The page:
Qiantong Ancient Town
Qiantong Ancient Town is a special ancient town in the south of the Yangtze River. A half hour's drive from Ninghai County in east China's Zhejiang province, Qiantong Ancient Town is wedged between two mountains. About 10 km from Ninghai City, transportation to Qiantong Ancient Town is convenient because Yong-Tai-Wen Expressway has an exit nearby.
Recorded in the opening pages of a journal by Xu Xiake, the great Chinese travel writer and geographer in the Ming Dynasty (1368–1644), Qiantong Ancient Town has become a popular destination for tourists today.
For more than 780 years, the Tong’s offspring have lived in this place. The village grew from a family clan surnamed Tong, whose ancestors moved there in 1228 AD. During Southern Song Shaoding period, the first immigrant Tong Huang, whose position is Di Gonglong (vice 9th Government officer level in ancient China), accidently found this “precious location on geomancy” with the feature of “being embraced by mountains and water while being unobstructed with good geomantic omen” during a journey, so his family immigrated from Huangyan, Taizhou to this place.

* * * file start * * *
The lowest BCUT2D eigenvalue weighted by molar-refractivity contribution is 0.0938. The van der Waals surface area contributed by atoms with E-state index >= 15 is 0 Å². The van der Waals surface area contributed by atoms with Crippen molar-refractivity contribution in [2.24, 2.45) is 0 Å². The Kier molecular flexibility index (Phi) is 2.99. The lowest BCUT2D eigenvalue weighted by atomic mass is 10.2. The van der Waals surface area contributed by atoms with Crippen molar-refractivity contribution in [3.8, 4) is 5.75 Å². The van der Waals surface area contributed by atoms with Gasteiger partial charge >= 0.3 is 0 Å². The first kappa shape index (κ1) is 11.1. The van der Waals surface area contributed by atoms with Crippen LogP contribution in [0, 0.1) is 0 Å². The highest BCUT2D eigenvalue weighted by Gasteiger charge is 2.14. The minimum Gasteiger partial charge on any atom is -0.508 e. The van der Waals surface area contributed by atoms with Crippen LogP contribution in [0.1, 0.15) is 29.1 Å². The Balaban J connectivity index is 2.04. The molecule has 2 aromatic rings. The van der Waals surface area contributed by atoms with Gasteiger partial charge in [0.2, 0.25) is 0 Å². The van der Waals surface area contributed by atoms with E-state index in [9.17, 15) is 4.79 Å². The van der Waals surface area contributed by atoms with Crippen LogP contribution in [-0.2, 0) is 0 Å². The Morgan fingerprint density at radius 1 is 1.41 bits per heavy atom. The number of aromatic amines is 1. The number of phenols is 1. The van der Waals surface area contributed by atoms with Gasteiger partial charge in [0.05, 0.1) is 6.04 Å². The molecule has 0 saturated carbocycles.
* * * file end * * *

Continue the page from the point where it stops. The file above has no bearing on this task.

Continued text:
Among the 2000 households, 80% of them have “Tong” as the surname. As it is located in front of Baixi River, it is so named Qiantong (“Qian” means “Before”). The water from the Baixi River enters into the village along the channel and winds its course door to door. All households connect with the flowing water in this small village along small zigzag gravel paths.
The general layout of the township is in accordance with the Chinese concepts of Yin and Yang. The houses and ancestral halls are enclosed with layers of roads. Residential buildings, colleges, and ancestral halls respectively have their own grace. The Old Street Pavilion and the Church Pavilion add radiance and beauty to each other.